CTL Graduate Fellowship for Teaching Excellence
CTL’s Graduate Fellowship for Teaching Excellence program honors graduate students who are dedicated to excellent teaching and is designed to foster conversations about teaching to help graduate students develop as teachers. Graduate Fellows organize and facilitate teaching workshops in their departments and across the university, observe graduate students teaching and offer feedback, and meet regularly as a fellows group to discuss teaching practices.
Candidates for this fellowship must be nominated by their department; the call for nominations goes out to graduate chairs in the spring semester. For more information about the Graduate Fellows Program contact Bruce Lenthall.
2020-21 GRADUATE FELLOWS FOR TEACHING EXCELLENCE
Physics and Astronomy
Matt is a fifth-year PhD candidate. His research explores the connections between quantum entanglement, quantum circuit complexity, and spacetime wormholes in AdS/CFT. Matt received a B.S. in Physics and Mathematics from MIT in 2016, where he taught seminar courses and a year-long AP Physics C course to middle school and high school students through MIT's Educational Studies Program. At Penn, he has been a TA for General Relativity, Theoretical Neuroscience, and Quantum Mechanics II, a lab instructor for Classical Mechanics I, and a summer course instructor with Penn Summer Prep Program. With CTL, he served as a TA Trainer and completed the teaching certificate program in 2019. Matt is particularly interested in connecting modern experimental and theoretical ideas in the physics curriculum using Active Learning techniques.
Electrical and Systems Engineering
Mohammad is a fourth-year Ph.D. student under the advisement of Prof. Hamed Hassani. He is also simultaneously pursuing a Master’s degree in Statistics at The Wharton School. Previously, he received two B.Sc. degrees in Electrical Engineering and Pure Mathematics and an M.Sc. degree in Pure Mathematics all from the Sharif University of Technology, Tehran, Iran. Hisresearch interests include various theoretical topics in Mathematics, Statistics, and Computer Sciences with a focus on Optimal Transports in Statistical Learning; an area in which different components from three aforementioned fields meet. Across his undergraduate and graduate studies, he has worked as a teaching assistant in 11 courses and as a guest lecturer in five classes. He earned CTL's Teaching Certificate in 2019.
Personal website: https://www.seas.upenn.edu/~mferey/
Shiv is a 4th year PhD candidate in the Fakhraai Research Lab. He was born and raised on the small island of Mauritius. He did his bachelor's degree at the University of Liverpool, UK before moving to the US to pursue his graduate studies. At Penn, his research is primarily focused on studying the dynamics of thin films of amorphous materials, namely thin films of Stable Glasses. Shiv has taught Chemistry, Physics and Math at the middle and high school levels back in Mauritius and England. He is a fan of interactive teaching and likes to share his passion for experimental chemistry with his students in the lab. For the past three years at Penn, he has taught General Chemistry’s laboratory-based courses. In this time, he was awarded the Penn Chemistry Graduate Teaching Award and the Chemistry TA Commendation Prize.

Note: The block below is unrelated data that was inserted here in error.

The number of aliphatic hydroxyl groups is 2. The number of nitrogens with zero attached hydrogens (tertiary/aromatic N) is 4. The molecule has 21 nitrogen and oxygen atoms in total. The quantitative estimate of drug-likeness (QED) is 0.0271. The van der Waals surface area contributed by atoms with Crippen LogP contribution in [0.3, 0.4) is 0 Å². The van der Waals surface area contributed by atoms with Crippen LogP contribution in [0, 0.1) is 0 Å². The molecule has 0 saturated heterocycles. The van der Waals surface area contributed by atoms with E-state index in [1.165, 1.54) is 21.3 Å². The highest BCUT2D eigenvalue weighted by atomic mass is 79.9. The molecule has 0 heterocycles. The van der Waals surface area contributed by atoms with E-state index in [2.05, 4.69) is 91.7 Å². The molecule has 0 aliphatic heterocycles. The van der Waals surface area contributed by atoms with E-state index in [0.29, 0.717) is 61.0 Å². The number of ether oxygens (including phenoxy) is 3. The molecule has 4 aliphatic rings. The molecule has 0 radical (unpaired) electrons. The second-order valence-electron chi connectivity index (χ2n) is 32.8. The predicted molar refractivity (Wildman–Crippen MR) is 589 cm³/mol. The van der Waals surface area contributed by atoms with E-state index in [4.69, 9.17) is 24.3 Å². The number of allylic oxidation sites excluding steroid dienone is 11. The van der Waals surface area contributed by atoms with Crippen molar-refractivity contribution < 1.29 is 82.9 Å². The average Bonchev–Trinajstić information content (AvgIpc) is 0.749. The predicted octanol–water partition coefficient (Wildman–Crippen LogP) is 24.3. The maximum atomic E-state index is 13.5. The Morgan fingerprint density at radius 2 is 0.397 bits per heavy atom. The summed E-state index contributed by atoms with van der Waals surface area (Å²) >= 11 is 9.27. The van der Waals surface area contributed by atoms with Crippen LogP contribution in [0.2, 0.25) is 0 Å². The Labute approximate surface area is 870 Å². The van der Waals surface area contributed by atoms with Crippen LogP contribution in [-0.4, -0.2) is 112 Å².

Lauren Harris is a 5th year PhD candidate. Her interests center around family change in inequality, particularly in the early stages of family formation, such as dating and cohabitation. She is currently developing her interview-based dissertation on the dating and partnering experiences of older adults. Lauren has been a teaching assistant in a few sociology courses at Penn (Research Methods; Gender; and Media and Pop Culture) and has taught Introductiton to Sociology in the summer through LPS. She is looking forward to developing her teaching skills, teaching more classes, and helping students understand social inequalities and structures.
Antoine Haywood is a third-year Ph.D. student at the Annenberg School. His research focuses on community media-making practices and media activism movements. He holds a BA in English from Morehouse College and a MA in Media Studies from the New School University. Antoine has served as an Annenberg teaching fellow for COMM 411: Communication, Activism, and Social Movements. He has also served as an adjunct faculty member at Jefferson University's East Falls Campus for two years. At Jefferson, he has taught COMM 101: Intro to Communication, COMM 204: Technologies of Communication, and COMM 300: Text, Sound, Image. In addition to teaching undergraduate students, Antoine has extensive experience training and mentoring young people in after school community media programs. He is interested practicing in interactive learning techniques, knowledge production outside of conventional classroom spaces, and interdisciplinary, multimodal research methods.
Davy (he/they) is a sixth-year PhD candidate. His research interests are situated at the intersection of queer and trans theory, the urban environmental humanities, and critical race studies. His dissertation project focuses on literature by queer and trans writers that negotiates competing approaches to the future of New York in city planning, social justice activism, and environmental advocacy from 1950 to the present. Davy earned a BA in English and African-American Studies from Wesleyan University, and an MFA in Poetry from the Iowa Writers’ Workshop. He has taught in Gender, Sexuality, and Women’s Studies, English, the Pre-Freshman Program, and Urban Studies at Penn, where he teaches an annual course entitled “Gender, Sex, and Urban Life.”